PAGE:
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Research Article

The Lipopolysaccharide from Capnocytophaga canimorsus Reveals an Unexpected Role of the Core-Oligosaccharide in MD-2 Binding

  • Simon Ittig,

    Affiliation: Biozentrum der Universität Basel, Basel, Switzerland

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  • Buko Lindner,

    Affiliation: Division of Immunochemistry, Research Center Borstel, Leibniz-Center for Medicine and Biosciences, Borstel, Germany

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  • Marco Stenta,

    Affiliation: Laboratory for Biomolecular Modeling, Institute of Bioengineering, School of Life Sciences, Swiss Federal Institute of Technology, EPF Lausanne, Switzerland

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  • Pablo Manfredi,

    Affiliation: Biozentrum der Universität Basel, Basel, Switzerland

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  • Evelina Zdorovenko,

    Affiliation: N. D. Zelinsky Institute of Organic Chemistry, Russian Academy of Sciences, Moscow, Russia

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  • Yuriy A. Knirel,

    Affiliation: N. D. Zelinsky Institute of Organic Chemistry, Russian Academy of Sciences, Moscow, Russia

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  • Matteo dal Peraro,

    Affiliation: Laboratory for Biomolecular Modeling, Institute of Bioengineering, School of Life Sciences, Swiss Federal Institute of Technology, EPF Lausanne, Switzerland

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  • Guy R. Cornelis equal contributor,

    equal contributor Contributed equally to this work with: Guy R. Cornelis, Ulrich Zähringer

    Affiliation: Biozentrum der Universität Basel, Basel, Switzerland

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  • Ulrich Zähringer equal contributor mail

    equal contributor Contributed equally to this work with: Guy R. Cornelis, Ulrich Zähringer

    uzaehr@fz-borstel.de

    Affiliation: Division of Immunochemistry, Research Center Borstel, Leibniz-Center for Medicine and Biosciences, Borstel, Germany

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  • Published: May 03, 2012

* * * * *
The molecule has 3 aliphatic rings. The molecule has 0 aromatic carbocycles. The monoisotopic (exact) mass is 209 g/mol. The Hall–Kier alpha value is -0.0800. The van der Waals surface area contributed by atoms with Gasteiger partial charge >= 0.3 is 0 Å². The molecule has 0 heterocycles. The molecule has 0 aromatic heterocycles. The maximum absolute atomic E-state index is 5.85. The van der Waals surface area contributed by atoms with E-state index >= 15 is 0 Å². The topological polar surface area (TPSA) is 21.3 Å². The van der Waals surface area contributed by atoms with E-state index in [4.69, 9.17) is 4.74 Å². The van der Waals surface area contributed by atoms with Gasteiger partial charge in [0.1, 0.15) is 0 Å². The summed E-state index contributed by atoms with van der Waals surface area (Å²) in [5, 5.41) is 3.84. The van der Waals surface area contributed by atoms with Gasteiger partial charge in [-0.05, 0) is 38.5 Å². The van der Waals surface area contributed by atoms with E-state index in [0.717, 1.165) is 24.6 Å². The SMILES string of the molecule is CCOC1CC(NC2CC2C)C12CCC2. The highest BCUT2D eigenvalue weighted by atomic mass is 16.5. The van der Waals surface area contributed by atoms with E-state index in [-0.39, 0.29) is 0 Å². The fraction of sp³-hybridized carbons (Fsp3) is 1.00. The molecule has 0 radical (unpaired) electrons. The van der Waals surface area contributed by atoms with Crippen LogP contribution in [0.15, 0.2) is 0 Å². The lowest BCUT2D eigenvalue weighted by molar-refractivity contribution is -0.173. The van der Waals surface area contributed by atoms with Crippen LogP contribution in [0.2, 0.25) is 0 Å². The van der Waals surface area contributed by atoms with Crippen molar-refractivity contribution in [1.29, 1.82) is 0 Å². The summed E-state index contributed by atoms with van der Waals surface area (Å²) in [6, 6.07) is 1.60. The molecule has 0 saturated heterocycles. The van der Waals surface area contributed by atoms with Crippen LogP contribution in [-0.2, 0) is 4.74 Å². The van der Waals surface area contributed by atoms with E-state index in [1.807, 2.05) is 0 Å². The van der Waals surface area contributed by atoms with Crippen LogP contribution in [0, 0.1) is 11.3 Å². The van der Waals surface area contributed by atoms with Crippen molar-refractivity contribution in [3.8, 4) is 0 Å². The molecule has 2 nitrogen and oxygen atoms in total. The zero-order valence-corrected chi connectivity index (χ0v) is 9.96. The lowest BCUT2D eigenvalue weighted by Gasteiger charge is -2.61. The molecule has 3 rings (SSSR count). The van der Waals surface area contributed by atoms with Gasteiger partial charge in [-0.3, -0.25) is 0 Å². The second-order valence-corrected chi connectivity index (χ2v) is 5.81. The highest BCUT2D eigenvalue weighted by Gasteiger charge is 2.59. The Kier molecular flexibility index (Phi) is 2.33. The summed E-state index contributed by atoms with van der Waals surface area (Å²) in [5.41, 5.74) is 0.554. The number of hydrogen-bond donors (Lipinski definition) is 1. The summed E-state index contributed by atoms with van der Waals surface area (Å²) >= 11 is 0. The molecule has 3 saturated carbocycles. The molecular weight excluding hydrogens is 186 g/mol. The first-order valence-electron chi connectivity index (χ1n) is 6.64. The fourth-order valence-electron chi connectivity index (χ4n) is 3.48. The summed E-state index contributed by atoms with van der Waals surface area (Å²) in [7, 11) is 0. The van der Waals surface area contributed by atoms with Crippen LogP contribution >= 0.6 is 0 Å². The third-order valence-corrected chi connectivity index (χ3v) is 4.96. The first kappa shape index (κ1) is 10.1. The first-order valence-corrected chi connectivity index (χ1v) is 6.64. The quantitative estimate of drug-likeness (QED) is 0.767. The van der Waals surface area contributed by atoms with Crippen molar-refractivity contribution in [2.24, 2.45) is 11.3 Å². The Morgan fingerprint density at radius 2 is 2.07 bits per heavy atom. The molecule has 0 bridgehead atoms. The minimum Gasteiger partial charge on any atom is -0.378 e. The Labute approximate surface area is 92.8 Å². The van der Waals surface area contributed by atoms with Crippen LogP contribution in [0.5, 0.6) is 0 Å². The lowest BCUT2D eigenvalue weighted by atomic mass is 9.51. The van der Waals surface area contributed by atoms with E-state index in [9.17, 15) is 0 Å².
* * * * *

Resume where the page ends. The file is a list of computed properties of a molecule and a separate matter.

• DOI: 10.1371/journal.ppat.1002667

Abstract

Capnocytophaga canimorsus is a usual member of dog's mouths flora that causes rare but dramatic human infections after dog bites. We determined the structure of C. canimorsus lipid A. The main features are that it is penta-acylated and composed of a “hybrid backbone” lacking the 4′ phosphate and having a 1 phosphoethanolamine (P-Etn) at 2-amino-2-deoxy-d-glucose (GlcN). C. canimorsus LPS was 100 fold less endotoxic than Escherichia coli LPS. Surprisingly, C. canimorsus lipid A was 20,000 fold less endotoxic than the C. canimorsus lipid A-core. This represents the first example in which the core-oligosaccharide dramatically increases endotoxicity of a low endotoxic lipid A. The binding to human myeloid differentiation factor 2 (MD-2) was dramatically increased upon presence of the LPS core on the lipid A, explaining the difference in endotoxicity. Interaction of MD-2, cluster of differentiation antigen 14 (CD14) or LPS-binding protein (LBP) with the negative charge in the 3-deoxy-d-manno-oct-2-ulosonic acid (Kdo) of the core might be needed to form the MD-2 – lipid A complex in case the 4′ phosphate is not present.

Author Summary

Capnocytophaga canimorsus, a commensal bacterium in dog's mouths, causes rare but dramatic infections in humans that have been bitten by dogs. The disease often begins with mild symptoms but progresses to severe septicemia. The lipopolysaccharide (LPS), composed of lipid A, core and O-antigen, is one of the most pro-inflammatory bacterial compounds. The activity of the LPS has so far been attributed to the lipid A moiety. We present here the structure of C. canimorsus lipid A, which shows several features typical for low-inflammatory lipid A. Surprisingly, this lipid A, when attached to the core-oligosaccharide was far more pro-inflammatory than lipid A alone, indicating that in this case the core-oligosaccharide is able to contribute significantly to endotoxicity. Our further work suggests that a negative charge in the LPS-core can compensate the lack of such a charge in the lipid A and that this charge is needed not for stabilization of the final complex with its receptor but in the process of forming it. Overall the properties of the lipid A-core may explain how this bacterium first escapes the innate immune system, but nevertheless can cause a shock at the septic stage.

Introduction

Capnocytophaga canimorsus, a usual member of dog's mouths flora [1] was discovered in 1976 [2] in patients who underwent dramatic infections after having been bitten, scratched or simply licked by a dog. The most common syndrome is sepsis, sometimes accompanied by peripheral intravascular coagulation and septic shock [3]. C. canimorsus is a Gram-negative rod belonging to the family of Flavobacteriaceae in the phylum Bacteroidetes [4], [5]. Human infections occur, worldwide, with an approximate frequency of one per million inhabitants per year [6].

C. canimorsus are able to escape complement killing and phagocytosis by human polymorphonuclear leukocytes and macrophages [7], [8]. Whole bacteria are also poor agonists of Toll-like receptor (TLR) 4, which results in a lack of release of pro-inflammatory cytokines by macrophages [9]. In addition to these “passive” features, C. canimorsus have been shown to harvest glycan moieties from glycoproteins at the surface of animal cells, including phagocytes [10], [11], [12], in addition they also deglycosylate human IgG [12].